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The Domville Souffle Dish. An extremely fine and rare George III Souffle Dish made in London in 1817 by the Royal Silversmith, Robert Garrard.


The Souffle Dish is of circular form with a raised everted rim decorated with gadrooning. This example has two naturalistic side handles decorated with acanthus foliage and raying shells. The front of the main body is engraved with a contemporary Armorial, with Crest above, surrounded by a shell and scroll cartouche. The silver interior liner has two scroll carrying handles. This part would have been used, in the kitchen, to cook the souffle in the oven and then it would have been brought to the table and placed in the decorative silver dish. These liners are usually plated, however this one is made of silver, which is most unusual. The base is engraved with the total scratch weight, of both the liner and outer dish, and No 183, so it must have been part of a very extensive dinner service. The quality of this piece is outstanding and, in our opinion, Garrard made some of the finest Souffle Dishes, however very few appear on the market today. By their very nature, they can be used for serving a variety of things on the dining table as they can be used as two dishes.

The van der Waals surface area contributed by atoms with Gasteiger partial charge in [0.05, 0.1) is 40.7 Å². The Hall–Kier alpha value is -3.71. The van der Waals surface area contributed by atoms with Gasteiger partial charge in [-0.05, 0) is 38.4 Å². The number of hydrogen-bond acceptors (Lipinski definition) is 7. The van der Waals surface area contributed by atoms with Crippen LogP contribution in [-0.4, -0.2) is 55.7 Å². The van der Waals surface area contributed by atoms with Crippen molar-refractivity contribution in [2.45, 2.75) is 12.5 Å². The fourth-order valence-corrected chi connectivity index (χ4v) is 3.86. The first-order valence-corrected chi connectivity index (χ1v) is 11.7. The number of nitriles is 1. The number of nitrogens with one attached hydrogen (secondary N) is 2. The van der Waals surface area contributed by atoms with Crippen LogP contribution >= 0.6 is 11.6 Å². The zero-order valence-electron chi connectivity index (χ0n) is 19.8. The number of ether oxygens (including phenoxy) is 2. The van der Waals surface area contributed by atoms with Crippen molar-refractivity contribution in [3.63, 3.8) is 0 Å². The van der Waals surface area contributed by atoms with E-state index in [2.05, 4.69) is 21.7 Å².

The Armorial is that of Sir William Domville, 1st Baronet and Sheriff of London 1804-05. He was Lord Mayor of London 1813-14 and presided over the banquet given by the Corporation to the Prince Regent and the Allied Sovereigns (Tsar of Russia. King of Prussia etc) in perhaps premature celebration for the vanquising of Napoleon. He was created first Baronet of St. Albans the following month and died in 1833. He was a branch of the ancient family of Domville, Baronets of Templeogue, which came over with the Conqueror. He is buried in St Albans Abbey and the title became extinct in 1981. This dish was most recently in the Collection of The Lord Ballyedmond 1944-2014.

Height: 3.5 inches, 8.75cm.

Length: 10.25 inches, 25.63cm.

Weight: 43oz.